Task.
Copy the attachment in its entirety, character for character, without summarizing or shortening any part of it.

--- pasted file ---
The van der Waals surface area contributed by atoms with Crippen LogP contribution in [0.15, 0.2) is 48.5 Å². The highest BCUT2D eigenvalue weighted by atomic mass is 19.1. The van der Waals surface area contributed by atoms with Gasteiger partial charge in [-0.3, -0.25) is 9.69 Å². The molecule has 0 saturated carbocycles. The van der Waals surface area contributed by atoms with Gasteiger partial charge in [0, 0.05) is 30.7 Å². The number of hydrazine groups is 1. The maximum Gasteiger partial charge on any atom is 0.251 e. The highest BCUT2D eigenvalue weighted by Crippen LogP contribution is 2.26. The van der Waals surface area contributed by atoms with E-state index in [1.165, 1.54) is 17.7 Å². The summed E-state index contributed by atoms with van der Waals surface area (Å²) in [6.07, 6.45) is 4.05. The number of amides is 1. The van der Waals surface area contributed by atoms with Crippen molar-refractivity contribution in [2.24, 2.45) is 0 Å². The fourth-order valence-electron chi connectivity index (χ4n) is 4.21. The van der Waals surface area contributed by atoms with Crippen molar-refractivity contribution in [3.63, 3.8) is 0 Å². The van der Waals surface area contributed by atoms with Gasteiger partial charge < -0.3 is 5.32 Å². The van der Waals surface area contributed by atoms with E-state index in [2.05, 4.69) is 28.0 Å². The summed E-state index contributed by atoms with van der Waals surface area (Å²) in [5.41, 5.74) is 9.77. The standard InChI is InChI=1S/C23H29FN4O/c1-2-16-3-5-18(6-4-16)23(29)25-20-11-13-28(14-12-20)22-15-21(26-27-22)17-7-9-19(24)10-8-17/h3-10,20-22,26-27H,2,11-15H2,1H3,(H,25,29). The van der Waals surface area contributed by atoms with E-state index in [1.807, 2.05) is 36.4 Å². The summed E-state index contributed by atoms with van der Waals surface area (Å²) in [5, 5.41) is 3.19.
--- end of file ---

The van der Waals surface area contributed by atoms with Crippen LogP contribution in [0.15, 0.2) is 48.5 Å². The highest BCUT2D eigenvalue weighted by atomic mass is 19.1. The van der Waals surface area contributed by atoms with Gasteiger partial charge in [-0.3, -0.25) is 9.69 Å². The molecule has 0 saturated carbocycles. The van der Waals surface area contributed by atoms with Gasteiger partial charge in [0, 0.05) is 30.7 Å². The number of hydrazine groups is 1. The maximum Gasteiger partial charge on any atom is 0.251 e. The highest BCUT2D eigenvalue weighted by Crippen LogP contribution is 2.26. The van der Waals surface area contributed by atoms with E-state index in [1.165, 1.54) is 17.7 Å². The summed E-state index contributed by atoms with van der Waals surface area (Å²) in [6.07, 6.45) is 4.05. The number of amides is 1. The van der Waals surface area contributed by atoms with Crippen molar-refractivity contribution in [2.24, 2.45) is 0 Å². The fourth-order valence-electron chi connectivity index (χ4n) is 4.21. The van der Waals surface area contributed by atoms with Crippen molar-refractivity contribution in [3.63, 3.8) is 0 Å². The van der Waals surface area contributed by atoms with Gasteiger partial charge < -0.3 is 5.32 Å². The van der Waals surface area contributed by atoms with E-state index in [2.05, 4.69) is 28.0 Å². The summed E-state index contributed by atoms with van der Waals surface area (Å²) in [5.41, 5.74) is 9.77. The standard InChI is InChI=1S/C23H29FN4O/c1-2-16-3-5-18(6-4-16)23(29)25-20-11-13-28(14-12-20)22-15-21(26-27-22)17-7-9-19(24)10-8-17/h3-10,20-22,26-27H,2,11-15H2,1H3,(H,25,29). The van der Waals surface area contributed by atoms with E-state index in [1.807, 2.05) is 36.4 Å². The summed E-state index contributed by atoms with van der Waals surface area (Å²) in [5, 5.41) is 3.19.